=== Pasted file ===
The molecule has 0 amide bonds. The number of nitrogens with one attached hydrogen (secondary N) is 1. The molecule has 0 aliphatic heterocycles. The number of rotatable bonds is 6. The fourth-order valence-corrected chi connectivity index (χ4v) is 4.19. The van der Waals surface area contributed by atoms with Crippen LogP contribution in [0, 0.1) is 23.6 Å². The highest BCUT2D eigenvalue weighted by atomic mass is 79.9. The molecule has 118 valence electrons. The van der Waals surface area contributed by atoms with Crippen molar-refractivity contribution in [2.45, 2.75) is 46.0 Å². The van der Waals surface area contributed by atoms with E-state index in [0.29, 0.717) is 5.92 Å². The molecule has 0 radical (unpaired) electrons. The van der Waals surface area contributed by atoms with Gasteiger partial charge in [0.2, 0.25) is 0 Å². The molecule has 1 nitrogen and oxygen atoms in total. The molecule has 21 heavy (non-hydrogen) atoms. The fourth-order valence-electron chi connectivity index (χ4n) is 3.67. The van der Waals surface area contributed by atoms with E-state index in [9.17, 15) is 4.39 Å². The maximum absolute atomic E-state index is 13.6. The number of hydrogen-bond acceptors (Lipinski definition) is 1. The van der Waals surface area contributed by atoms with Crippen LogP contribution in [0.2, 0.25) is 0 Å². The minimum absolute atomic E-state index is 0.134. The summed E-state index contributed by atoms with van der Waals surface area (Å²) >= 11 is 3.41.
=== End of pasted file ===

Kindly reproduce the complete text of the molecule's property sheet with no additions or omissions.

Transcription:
The molecule has 0 amide bonds. The number of nitrogens with one attached hydrogen (secondary N) is 1. The molecule has 0 aliphatic heterocycles. The number of rotatable bonds is 6. The fourth-order valence-corrected chi connectivity index (χ4v) is 4.19. The van der Waals surface area contributed by atoms with Crippen LogP contribution in [0, 0.1) is 23.6 Å². The highest BCUT2D eigenvalue weighted by atomic mass is 79.9. The molecule has 118 valence electrons. The van der Waals surface area contributed by atoms with Crippen molar-refractivity contribution in [2.45, 2.75) is 46.0 Å². The van der Waals surface area contributed by atoms with E-state index in [0.29, 0.717) is 5.92 Å². The molecule has 0 radical (unpaired) electrons. The van der Waals surface area contributed by atoms with Gasteiger partial charge in [0.2, 0.25) is 0 Å². The molecule has 1 nitrogen and oxygen atoms in total. The molecule has 21 heavy (non-hydrogen) atoms. The fourth-order valence-electron chi connectivity index (χ4n) is 3.67. The van der Waals surface area contributed by atoms with E-state index in [9.17, 15) is 4.39 Å². The maximum absolute atomic E-state index is 13.6. The number of hydrogen-bond acceptors (Lipinski definition) is 1. The van der Waals surface area contributed by atoms with Crippen LogP contribution in [0.2, 0.25) is 0 Å². The minimum absolute atomic E-state index is 0.134. The summed E-state index contributed by atoms with van der Waals surface area (Å²) >= 11 is 3.41.